The Woodland Police Department’s newest employee spends a good amount of time sleeping on the job, but that’s to be expected of an 11-week-old Labrador retriever.
When fully trained, the puppy named Bolo will serve to provide a friendly and comforting face for the department.
On April 25, the police department officially received Bolo from local breeder Jaymee Lockwood. The puppy was part of a second litter from Lockwood’s dog Brienne, a number of which have gone on to be trained for service, therapy and emotional support roles.
Initially named Sarge by Lockwood, Bolo has been with the department for three weeks. His handler Lt. Jen Ortiz is also a new addition to the force after she was hired in February.
Ortiz jumped at the chance to care for Bolo due to her affinity for dogs.
“He’s kind of my partner now, all the time, (at) home and work,” Ortiz said.
So far Bolo’s training regiment has been similar to any puppy. He is learning to sit, stay, come, and go to the bathroom outside. Ortiz said so far Bolo’s been good at the last part, with only one “accident” recorded since he joined the department.
With no laid-out plan on what Bolo’s job duties will be, Ortiz has been researching what a wellness animal could do for the police department. Part of that training will rely on the American Kennel Club’s Canine Good Citizen training.
Although Bolo isn’t expected to be fully trained until he’s 18 months to 2 years old, Ortiz said he’s already proved himself from a wellness perspective around the office.
“You look at that little face and everybody smiles,” Oritz said. “Bad things kind of melt away a little bit.”
Woodland Police Chief Jim Kelly said there’s been a national push to bring in animals like Bolo to public safety departments. Ortiz said it seems to be most popular in the midwest. Ortiz wasn’t aware of any nearby departments with a therapy animal, though some have entertained the concept.
As to what Bolo’s duties will look like, Ortiz said other departments have their wellness animals visit schools and health care facilities. She mentioned children often read to a wellness dog.
“I was never one to read out loud in class, but I’d read to a dog for sure,” Ortiz said.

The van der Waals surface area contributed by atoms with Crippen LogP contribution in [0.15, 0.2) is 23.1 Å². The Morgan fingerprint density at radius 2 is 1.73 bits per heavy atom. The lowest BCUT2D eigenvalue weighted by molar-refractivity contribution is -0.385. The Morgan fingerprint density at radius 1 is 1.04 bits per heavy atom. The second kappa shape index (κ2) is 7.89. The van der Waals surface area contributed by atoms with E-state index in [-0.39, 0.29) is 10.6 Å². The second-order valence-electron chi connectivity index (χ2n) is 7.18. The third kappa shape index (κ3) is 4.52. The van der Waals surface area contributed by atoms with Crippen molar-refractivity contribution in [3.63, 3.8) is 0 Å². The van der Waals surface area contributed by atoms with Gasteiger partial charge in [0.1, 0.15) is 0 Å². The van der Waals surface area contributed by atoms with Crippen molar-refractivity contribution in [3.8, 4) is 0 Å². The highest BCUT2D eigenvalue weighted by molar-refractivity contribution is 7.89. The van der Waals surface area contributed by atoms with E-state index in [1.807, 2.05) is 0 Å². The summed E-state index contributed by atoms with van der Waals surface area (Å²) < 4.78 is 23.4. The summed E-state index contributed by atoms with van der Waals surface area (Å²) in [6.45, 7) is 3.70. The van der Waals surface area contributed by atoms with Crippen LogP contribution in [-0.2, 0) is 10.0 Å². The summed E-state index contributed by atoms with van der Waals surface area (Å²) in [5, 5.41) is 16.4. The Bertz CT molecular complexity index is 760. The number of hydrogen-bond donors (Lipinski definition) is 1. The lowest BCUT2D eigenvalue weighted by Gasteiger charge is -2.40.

Ortiz said Bolo could also help during police interviews or court testimony, and he could be a soothing asset during times of crisis in the community.
“No one wants a tragedy to strike, but inevitably it will, and hopefully he can be a source of comfort in a situation like that,” Ortiz said.
Kelly came up with the name Bolo, an acronym of the common police term “be on the lookout.” He said the name also plays into the community looking out for where Bolo will show up next.
Bolo is set to finish his vaccination schedule this week, after which the department will work on getting him exposure to the community. Ortiz said Bolo will have his own social media presence, which will give the community a heads-up to when he’ll be
out and about.
Kelly noted Planters Days will be one of Bolo’s big first impressions as the city celebrates 100 years of the event.
As for Bolo’s mom, Lockwood said at only 5 months old Brienne started showing signs of being a prime candidate for a service dog as she helped Lockwood manage her multiple sclerosis.
Lockwood said her husband Josh suggested they breed Brienne given her disposition. She said Brienne has been bred twice with a chocolate lab named Moose. Five of the 11 puppies in the first litter went on to become service, therapy or emotional support animals.
Lockwood, a retired firefighter and emergency medical technician, said she was interested in supporting the department in some way because of her experience with first responders. She coordinated with Woodland Mayor Will Finn to make the donation.
Lockwood said Bolo stood out because of how sociable he is. Both Ortiz and Kelly agreed.
“He’s a pretty mellow guy,” Kelly said.
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